‘The Conformist’: Fitting in with the times

"The Conformist," from 1970, opens January 6 at Film Forum.
“The Conformist,” from 1970, opens January 6 at Film Forum.
Kino Lorber

“The Conformist,” which arrives at Film Forum in a lovely new 4K restoration, helped kick off a decade of films wondering whether we had really left fascism in the past. On the surface, Italian director Bernardo Bertolucci’s 1970 film suggests how repressed homosexuality leads a man to become a fascist. That surface is visually dazzling but riddled with contradictions and questions. It’s impossible to separate the film’s political content from its style. Based on Alberto Moravia’s novel of the same name, it changed the book’s linear time frame and ends on a far more ambiguous note. The first time I saw it, a projectionist left out one of the reels; the second time, watching the entire intact film didn’t feel so different. The structure, in which Marcello (Jean-Louis Trintignant) looks back on his life in Mussolini’s Italy as he rides in a car on his way to assassinate a leftist professor, is complex, even incorporating flashbacks within flashbacks. Bertolucci’s direction and Vittorio Storaro’s cinematography are keenly aware of the film as a lush object. Like the giallos made by Mario Bava, Dario Argento and other Italian directors around the same time, “The Conformist” builds a world of great beauty as a staging ground for nightmares.

As the opening credits roll, Marcello dozes in a hotel, waking up when he receives the call to travel to France to murder his professor for anti-fascist activism. The presence of his chubby, mustachioed minder, who acts as his chauffeur, brings back a memory of an attempted molestation when he was 13. His driver (Pierre Clémenti) tried to rape him; trapped in a bedroom, he shot and killed the driver with his own pistol. This incident seems to be the driving motive of his life. He puts on the façade that the title suggests, trying to direct attention away from himself by serving the state. He gets married to Giulia (Stefania Sandrelli). When they arrive in Paris, he and Professor Quadri (Enzo Tarascio) discuss Plato’s allegory of the cave, which the film lays out as a metaphor both for fascist Italy and cinema. The professor’s glamorous, androgynous wife Anna (Dominique Sanda) seduces Giulia, taking her dancing in a working-class nightclub. Giulia seems blissfully unself-conscious about her bisexuality, carried along by the desires of the moment, but Marcello’s resistance to accepting his own sexuality never escapes him.

Many of these plot threads now look like rather dubious tropes, but “The Conformist” transcends them. Back in 1994, critic Jonathan Romney wrote that “it is not that Marcello wants to conform to society, but that he wants society to conform to him…stylistic lushness may defuse the film’s ostensible lesson about sexual and political repression, but they defuse it to make the question more complex.”

Storaro’s cinematography renders Italy and France in alternating shades of white (the murder takes place in winter), brown and jet black, which are treated symbolically. People, especially Marcello, are dwarfed by the architecture around them. Bertolucci brings out the authoritarian implications of being overwhelmed by these modernist structures. Some images are simply inexplicable from a literal perspective: Marcello posing with gun in hand as though he knows he’s a movie character, then pointing it to his own head, or the use of Rome’s Colosseum as an open-air mental hospital. The film’s treatment of female bisexuality suffers from the male gaze , while it depicts Giulia as a dazed fool, but reading this as simply sexist or homophobic is simplistic. Brave, principled and willing to pursue her sexual desires rather than repressing them, Anna comes across the best of any of the major characters. She’s cool, Marcello’s merely cold.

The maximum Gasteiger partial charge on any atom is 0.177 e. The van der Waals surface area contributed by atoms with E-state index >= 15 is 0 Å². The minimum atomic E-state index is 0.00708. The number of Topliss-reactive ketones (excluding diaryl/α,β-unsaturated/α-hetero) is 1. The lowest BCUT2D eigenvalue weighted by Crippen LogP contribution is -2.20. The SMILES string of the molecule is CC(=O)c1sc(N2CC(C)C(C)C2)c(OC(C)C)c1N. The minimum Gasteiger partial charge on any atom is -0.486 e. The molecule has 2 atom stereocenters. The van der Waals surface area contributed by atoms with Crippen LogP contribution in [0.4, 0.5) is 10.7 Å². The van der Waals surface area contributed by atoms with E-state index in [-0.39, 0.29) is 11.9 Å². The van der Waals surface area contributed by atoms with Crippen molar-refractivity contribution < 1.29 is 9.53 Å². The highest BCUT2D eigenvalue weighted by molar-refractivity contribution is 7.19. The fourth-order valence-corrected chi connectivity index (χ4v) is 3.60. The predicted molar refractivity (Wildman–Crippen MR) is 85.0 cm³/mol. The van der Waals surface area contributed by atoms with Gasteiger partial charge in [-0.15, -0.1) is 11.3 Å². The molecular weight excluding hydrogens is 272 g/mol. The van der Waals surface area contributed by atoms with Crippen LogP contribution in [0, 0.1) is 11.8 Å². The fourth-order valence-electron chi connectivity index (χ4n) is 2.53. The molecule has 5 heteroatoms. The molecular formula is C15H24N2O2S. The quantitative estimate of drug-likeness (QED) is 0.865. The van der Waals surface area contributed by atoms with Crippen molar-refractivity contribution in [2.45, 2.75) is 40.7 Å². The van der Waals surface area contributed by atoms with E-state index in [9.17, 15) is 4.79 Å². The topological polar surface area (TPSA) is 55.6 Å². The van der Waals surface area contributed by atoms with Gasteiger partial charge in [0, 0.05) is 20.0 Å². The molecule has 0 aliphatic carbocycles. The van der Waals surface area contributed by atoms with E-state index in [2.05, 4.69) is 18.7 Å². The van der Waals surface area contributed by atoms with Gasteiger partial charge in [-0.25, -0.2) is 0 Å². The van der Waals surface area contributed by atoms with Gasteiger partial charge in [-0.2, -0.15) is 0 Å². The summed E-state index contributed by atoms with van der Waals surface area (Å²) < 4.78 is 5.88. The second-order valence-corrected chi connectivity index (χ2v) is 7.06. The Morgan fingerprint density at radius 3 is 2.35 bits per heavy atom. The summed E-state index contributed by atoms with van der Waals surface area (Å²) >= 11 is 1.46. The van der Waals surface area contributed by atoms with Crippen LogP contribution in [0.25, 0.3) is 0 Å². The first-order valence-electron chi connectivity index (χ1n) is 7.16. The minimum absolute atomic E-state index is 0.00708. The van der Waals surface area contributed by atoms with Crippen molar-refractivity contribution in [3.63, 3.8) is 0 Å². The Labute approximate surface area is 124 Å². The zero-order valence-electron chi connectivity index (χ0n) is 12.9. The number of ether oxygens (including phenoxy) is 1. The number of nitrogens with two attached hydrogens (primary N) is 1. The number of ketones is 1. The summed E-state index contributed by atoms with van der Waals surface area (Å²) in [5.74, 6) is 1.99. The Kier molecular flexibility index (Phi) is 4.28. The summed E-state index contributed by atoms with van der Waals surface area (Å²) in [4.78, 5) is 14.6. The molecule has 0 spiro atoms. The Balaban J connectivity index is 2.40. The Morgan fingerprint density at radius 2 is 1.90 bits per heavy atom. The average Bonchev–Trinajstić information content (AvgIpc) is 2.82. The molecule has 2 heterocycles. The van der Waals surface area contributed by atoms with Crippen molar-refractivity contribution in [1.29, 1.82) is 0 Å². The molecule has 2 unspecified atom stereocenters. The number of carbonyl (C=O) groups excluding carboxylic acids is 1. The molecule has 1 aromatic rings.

Without giving away spoilers, “The Conformist” ends on a note that questions how reliably Marcello really understands his life. The final scenes show a new, more positive version of the public arena, as crowds march in the streets hailing the demise of fascism. Here, his personality shatters, as the transparently unhappy family life he’s built up is overtaken by his own loneliness and confusion amidst enormous pressure. The idea that there could be one simple explanation for the choices Marcello – and the many men like him, throughout history — proves to be wrong.

This was the last film Bertolucci made before becoming an international star with “Last Tango in Paris” (now infamous for his abusive treatment of bi actor Maria Schneider during the filming of its rape scene), and it matched the formal adventurousness of his ‘60s work with a desire to reach a wide audience. It represents the end of a moment when art films could rival fashion magazines for glamour and ambiguity seemed like a radical political statement. A tremendous pleasure to watch, it ties its own seductions together with those of fascism, becoming a rare cautionary tale with no moralism or self-righteousness.

“The Conformist” | Directed by Bernardo Bertolucci | In Italian with English subtitles | Kino Lorber | Opens Jan. 6th at Film Forum